Allied Works Council (AWC) Machinery Workshop
Cairns Regional Council Store and Office
Magazine Road, Stratford 4870
The main Allied Works Council (AWC) heavy machinery repair workshop for far north Queensland was located at Stratford, beside the old Barron River bridge. The workshop was completed about October 1943 by the AWC and Main Roads Commission (MRC). Facilities included spare parts and material stores, also a blacksmith and welding shop. Bulldozers, road graders, tractors and other heavy equipment used on AWC projects were repaired and maintained on-site. The workers’ camp was located nearby, on the present-day site of the Stratford Bowling Club.
The Curtin government established the AWC on 26 February 1942. Former Queensland premier Edward Theodore became its national director. The AWC’s role was to coordinate large scale defence construction projects throughout Australia. The Queensland director of public works, John Kemp, was placed in charge of the AWC in Queensland. Under Kemp’s direction, major defence projects were undertaken with the resources of the state’s Main Roads Commission and US engineer regiments.
The Civil Construction Corps (CCC) was established by the Curtin government on 14 April 1942 to provide a labour force of civilian tradesmen, plant operators and labourers to carry out construction work for AWC contractors. Men who were not enlisted in the armed forces and not in protected industries, were conscripted into the CCC, which by November 1943 totalled a labour force of more than 60,000 Australia-wide. Local government authorities and harbour boards were also called on to undertake defence works and provide services such as drainage and road maintenance works.
The huge construction program demanded the use of all existing organisations capable of carrying out works. Private contractors, both large and small, undertook work for the AWC. Acute labour shortages in north Queensland placed great dependence on manpower and supplies from the south. It was particularly hard to get sufficient men, plant and materials to remote locations like Cape York Peninsula and the Torres Strait when urgent requisitions were received.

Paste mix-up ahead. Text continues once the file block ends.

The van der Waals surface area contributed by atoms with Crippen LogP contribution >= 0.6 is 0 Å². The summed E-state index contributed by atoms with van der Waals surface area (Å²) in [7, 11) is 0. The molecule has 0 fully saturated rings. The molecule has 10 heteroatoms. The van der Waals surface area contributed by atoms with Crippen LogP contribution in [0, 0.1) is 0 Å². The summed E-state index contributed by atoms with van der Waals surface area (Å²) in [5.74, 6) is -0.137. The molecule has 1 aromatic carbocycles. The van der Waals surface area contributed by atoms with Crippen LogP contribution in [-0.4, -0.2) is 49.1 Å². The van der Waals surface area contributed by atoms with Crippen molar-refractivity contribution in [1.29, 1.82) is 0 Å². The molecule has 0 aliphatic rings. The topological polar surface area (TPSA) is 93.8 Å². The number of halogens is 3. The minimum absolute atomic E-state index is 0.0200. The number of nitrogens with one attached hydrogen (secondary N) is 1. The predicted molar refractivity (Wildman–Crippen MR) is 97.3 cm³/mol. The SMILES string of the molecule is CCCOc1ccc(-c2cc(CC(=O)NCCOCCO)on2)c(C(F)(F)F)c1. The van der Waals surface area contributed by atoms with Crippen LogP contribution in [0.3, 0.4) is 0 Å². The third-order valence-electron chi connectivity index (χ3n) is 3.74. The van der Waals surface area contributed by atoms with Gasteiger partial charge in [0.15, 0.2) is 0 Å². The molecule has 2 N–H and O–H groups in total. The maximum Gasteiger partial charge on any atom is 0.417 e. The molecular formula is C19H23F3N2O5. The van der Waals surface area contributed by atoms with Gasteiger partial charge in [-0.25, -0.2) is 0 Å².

The first AWC labour camp in Cairns was at Woree. As the demand for work grew, permanent camps for both AWC and CCC workers were located in Spence Street, Sheridan Street, Aumuller Street and the suburbs of North Cairns, Grafton and Stratford. Demand for labour on the Atherton Tableland from early 1943, Took most workers from Cairns. Once the Tableland army camps were established many men returned to work on the US transhipment port project and the Kuranda Range road.
After the war the MRC acquired the AWC workshops at Stratford. The wartime workshop and office later served as the Mulgrave Shire Council sewage workshop and is now owned by the Cairns Regional Council.
Pearce, Howard (contributing author).
Vera Bradley. I Didn’t Know That: Cairns and districts Tully to Cape York, 1939–1946, Service personnel and civilians, Boolarong Press, Brisbane, 1995.
Howard Pearce. WWII: NQ: A cultural heritage overview of significant places in the defence of north Queensland during World War II. Environmental Protection Agency, Brisbane, 2009.
Main Roads Commission, History of the Queensland Main Roads Commission during World War II 1939–1945, Government Printer, Brisbane, 1949.